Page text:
What is the Movius Line?
The Movius line is named after the American archaeologist Hallam Movius (1907 -1987), it is a theoretical line that separates those parts of Europe, Africa and Asia with or without Acheulean handaxe technology. An expert in Stone Age human remains and relics, Movius plotted the distribution of early hominid sites where advanced stone tools were found. Sophisticated stone tools such as the Acheulean handaxe took a great deal of skill to make. An ancient hominid would have had to carefully select a stone to work on, finding a suitable stone would have taken a lot of planning. Then a variety of tools would have been employed to shape and cut the stone handaxe to the ideal size. Each side of the stone would have had to be worked in turn and a number of other stone tools and even antler points would have been required to finish it off.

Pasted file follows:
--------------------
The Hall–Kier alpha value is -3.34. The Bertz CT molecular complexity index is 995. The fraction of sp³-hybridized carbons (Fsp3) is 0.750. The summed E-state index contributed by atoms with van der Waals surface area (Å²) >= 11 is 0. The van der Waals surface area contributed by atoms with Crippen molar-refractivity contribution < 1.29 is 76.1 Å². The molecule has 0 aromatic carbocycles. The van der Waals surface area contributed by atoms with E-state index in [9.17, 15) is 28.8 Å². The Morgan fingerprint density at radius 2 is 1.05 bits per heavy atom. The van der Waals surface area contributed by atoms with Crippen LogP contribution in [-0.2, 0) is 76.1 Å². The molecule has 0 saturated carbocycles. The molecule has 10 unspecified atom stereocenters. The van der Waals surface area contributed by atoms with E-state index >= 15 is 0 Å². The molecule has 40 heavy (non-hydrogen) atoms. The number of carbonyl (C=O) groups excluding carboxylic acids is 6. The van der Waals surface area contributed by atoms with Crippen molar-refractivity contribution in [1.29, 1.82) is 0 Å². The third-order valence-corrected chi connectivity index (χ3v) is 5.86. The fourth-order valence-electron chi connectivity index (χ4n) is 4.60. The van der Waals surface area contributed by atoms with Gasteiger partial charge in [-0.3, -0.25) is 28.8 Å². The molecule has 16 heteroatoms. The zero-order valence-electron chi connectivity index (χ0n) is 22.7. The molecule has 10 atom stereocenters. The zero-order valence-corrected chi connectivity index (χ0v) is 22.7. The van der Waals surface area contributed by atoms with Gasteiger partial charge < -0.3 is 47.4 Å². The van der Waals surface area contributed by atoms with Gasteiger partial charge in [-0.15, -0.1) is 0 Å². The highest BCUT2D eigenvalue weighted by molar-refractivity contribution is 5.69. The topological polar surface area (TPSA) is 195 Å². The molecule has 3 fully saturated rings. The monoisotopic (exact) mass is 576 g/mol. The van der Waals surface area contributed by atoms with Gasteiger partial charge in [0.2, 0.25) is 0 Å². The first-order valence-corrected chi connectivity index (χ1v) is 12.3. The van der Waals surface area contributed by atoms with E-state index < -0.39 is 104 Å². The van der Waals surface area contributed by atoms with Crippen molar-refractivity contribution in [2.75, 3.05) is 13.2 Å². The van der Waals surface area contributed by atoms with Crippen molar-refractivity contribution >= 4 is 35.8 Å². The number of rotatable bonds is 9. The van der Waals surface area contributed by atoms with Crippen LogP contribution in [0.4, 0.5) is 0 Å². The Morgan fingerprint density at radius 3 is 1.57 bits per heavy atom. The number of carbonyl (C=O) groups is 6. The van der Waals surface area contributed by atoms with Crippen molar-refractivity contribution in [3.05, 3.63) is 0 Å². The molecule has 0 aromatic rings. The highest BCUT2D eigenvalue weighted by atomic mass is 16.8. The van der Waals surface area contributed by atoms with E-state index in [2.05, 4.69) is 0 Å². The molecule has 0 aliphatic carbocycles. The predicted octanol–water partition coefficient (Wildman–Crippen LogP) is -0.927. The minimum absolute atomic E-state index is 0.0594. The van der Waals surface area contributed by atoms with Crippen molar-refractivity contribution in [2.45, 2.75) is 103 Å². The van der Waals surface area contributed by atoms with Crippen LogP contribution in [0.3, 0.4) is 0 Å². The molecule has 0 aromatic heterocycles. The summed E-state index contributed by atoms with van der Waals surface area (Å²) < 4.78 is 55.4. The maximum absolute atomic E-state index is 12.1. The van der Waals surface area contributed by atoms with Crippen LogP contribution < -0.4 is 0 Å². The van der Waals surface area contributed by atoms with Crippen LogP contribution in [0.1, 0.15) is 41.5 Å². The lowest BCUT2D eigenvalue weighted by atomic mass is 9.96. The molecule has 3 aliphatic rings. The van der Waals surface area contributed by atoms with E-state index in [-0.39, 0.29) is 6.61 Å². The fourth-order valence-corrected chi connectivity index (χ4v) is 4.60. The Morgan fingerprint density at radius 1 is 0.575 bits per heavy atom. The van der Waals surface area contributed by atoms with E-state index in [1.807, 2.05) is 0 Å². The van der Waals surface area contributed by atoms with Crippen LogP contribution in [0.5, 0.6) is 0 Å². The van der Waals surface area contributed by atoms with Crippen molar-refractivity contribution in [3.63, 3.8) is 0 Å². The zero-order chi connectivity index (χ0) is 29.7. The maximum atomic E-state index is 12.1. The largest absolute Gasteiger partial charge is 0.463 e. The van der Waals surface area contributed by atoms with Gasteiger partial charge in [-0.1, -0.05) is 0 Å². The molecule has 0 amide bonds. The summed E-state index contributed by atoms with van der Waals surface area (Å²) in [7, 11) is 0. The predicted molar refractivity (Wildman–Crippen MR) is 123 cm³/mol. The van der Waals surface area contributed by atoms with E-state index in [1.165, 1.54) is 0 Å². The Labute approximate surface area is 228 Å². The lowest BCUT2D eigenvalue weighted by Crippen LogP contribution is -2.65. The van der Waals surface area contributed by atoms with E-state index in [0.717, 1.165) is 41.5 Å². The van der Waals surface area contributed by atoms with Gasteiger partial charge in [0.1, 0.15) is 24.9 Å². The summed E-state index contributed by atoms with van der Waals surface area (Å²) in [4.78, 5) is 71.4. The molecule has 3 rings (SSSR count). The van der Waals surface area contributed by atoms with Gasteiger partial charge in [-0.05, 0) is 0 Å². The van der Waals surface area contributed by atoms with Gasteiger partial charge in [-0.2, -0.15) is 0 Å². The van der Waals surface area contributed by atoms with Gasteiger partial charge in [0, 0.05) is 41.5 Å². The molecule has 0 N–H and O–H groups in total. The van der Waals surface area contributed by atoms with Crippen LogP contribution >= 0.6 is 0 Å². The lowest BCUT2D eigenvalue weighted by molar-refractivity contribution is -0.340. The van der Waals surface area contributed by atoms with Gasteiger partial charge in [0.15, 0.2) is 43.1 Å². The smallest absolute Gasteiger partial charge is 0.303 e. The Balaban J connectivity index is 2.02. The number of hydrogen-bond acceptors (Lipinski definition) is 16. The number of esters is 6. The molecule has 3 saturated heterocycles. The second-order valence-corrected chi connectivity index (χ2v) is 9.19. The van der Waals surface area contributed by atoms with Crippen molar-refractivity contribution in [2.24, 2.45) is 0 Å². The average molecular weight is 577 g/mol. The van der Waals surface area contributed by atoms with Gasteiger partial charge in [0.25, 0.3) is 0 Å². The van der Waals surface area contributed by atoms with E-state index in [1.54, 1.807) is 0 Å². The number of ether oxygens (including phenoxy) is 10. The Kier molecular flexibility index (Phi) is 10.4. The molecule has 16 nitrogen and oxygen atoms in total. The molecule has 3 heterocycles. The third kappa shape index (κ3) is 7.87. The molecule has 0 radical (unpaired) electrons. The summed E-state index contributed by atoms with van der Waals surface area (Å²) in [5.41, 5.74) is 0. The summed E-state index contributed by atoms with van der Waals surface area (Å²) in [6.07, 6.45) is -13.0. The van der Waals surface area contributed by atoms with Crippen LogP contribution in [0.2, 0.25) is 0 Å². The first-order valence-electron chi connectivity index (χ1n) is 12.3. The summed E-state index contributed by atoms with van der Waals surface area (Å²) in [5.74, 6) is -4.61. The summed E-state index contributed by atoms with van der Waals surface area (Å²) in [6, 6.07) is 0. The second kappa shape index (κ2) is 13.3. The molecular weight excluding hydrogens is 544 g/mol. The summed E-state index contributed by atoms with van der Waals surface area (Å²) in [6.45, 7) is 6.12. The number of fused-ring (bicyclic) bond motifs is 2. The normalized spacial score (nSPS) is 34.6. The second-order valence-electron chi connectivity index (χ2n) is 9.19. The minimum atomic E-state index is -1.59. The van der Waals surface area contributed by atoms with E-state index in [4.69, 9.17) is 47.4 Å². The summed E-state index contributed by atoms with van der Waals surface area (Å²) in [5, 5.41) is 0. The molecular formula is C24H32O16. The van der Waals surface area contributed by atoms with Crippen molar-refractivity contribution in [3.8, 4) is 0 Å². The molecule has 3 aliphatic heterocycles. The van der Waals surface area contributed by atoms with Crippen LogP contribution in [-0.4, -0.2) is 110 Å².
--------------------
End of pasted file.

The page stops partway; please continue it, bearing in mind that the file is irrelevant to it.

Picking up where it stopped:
Movius discovered that there was a clear division between those parts of the world with the Acheulean stone technology and those parts without. Across Africa and most of southern Europe, hominids had the advanced stone handaxe technology, but it was absent from large areas of Asia (although other types of stone tool were found at dig sites).
A number of theories have been put forward to explain this division. The first hominids to leave Africa may have carried older types of stone tools, alternatively, areas without Acheulean axes may not have had suitable stones for the hominids to work. Migrating groups of hominids may have lost the ability to make sophisticated handaxes (after all, how many of us these days can start a fire just using sticks). Another theory put forward is that other materials may have been used by ancient humans living in Asia, for example, bamboo and any bamboo tools would not be likely to have been preserved as fossils.